Eleven people were killed by gunmen in an ambush at the Marikana informal settlement near Philippi in the Western Cape last week.

It was, by any measure, a mass killing worthy of national outrage. But, perhaps because we have become inured to violence, it was just another news story that came and went.

These days, it takes spectacular violence to grab attention. And so, when a gunman raked a crowd of country music fans with sustained automatic gunfire, killing 59 and injuring more than 500 in Las Vegas, it was global headline news. For a while, anyway.

All this wanton violence raises questions about how the media should approach such incidents.

The facile debate over how much attention the local incident gets compared with the global one is getting stale. One could even argue that less attention should be given to all such incidents. After all, if it is attention that the perpetrators seek, should they be granted it in large headlines and sustained coverage by television stations?

There are, in any event very big differences between one incident and another.

In the SA case, the killings were part of an ongoing rising tide of violent gang-related crime. In the US, the killings took place in an environment of lax gun control, but appear to be the act of a man acting alone.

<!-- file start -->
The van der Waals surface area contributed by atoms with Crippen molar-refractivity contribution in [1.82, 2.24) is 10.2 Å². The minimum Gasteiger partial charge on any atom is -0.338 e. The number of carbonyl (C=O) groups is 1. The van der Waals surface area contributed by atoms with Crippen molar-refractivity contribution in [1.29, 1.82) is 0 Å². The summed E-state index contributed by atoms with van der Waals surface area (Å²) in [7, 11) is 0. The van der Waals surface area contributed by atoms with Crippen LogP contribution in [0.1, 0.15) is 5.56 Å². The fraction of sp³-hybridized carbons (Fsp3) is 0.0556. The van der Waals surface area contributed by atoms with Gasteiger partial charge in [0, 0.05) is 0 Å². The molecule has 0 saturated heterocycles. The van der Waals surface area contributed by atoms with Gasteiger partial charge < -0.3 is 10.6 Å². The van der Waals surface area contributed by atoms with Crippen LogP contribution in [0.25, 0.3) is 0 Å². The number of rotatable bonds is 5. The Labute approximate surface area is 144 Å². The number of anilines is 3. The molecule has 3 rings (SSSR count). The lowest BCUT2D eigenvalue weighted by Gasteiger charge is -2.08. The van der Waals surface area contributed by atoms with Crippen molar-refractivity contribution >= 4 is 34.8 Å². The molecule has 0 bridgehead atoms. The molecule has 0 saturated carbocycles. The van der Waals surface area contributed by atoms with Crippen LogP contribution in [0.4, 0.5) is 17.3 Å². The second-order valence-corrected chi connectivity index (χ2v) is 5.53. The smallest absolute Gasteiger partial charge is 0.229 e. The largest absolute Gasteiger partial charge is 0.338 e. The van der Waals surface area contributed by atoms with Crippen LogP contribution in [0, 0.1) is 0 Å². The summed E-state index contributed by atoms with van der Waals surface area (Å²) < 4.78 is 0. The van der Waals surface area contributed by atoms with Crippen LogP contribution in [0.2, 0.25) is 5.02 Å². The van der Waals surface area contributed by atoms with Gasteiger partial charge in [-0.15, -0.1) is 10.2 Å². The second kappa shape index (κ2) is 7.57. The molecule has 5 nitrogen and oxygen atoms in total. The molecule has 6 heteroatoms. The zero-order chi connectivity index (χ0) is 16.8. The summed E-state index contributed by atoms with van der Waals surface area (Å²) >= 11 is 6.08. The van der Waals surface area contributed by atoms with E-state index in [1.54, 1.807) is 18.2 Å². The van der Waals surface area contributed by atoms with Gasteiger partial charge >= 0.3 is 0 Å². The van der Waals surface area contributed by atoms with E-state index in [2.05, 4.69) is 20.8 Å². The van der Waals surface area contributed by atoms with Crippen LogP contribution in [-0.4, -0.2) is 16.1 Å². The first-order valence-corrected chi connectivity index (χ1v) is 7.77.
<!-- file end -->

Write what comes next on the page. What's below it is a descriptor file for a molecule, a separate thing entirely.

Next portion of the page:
Commenting on the local incident, community safety MEC Dan Plato had this to say to 702’s EWN: "The community is in panic mode because nobody knows what’s going to happen next.

"The youngsters, according to [the community], are running amok and they’ve asked government to step in ... with programmes to assist the youth."

It does not take a great leap of the imagination to conclude that the Western Cape killings are a symptom of SA’s youth unemployment problem, surely the most serious challenge facing the country.

If there is any consolation to be found in these desperate tragedies it must surely be that, in SA’s case, a solution is possible: employment, hope and belonging.


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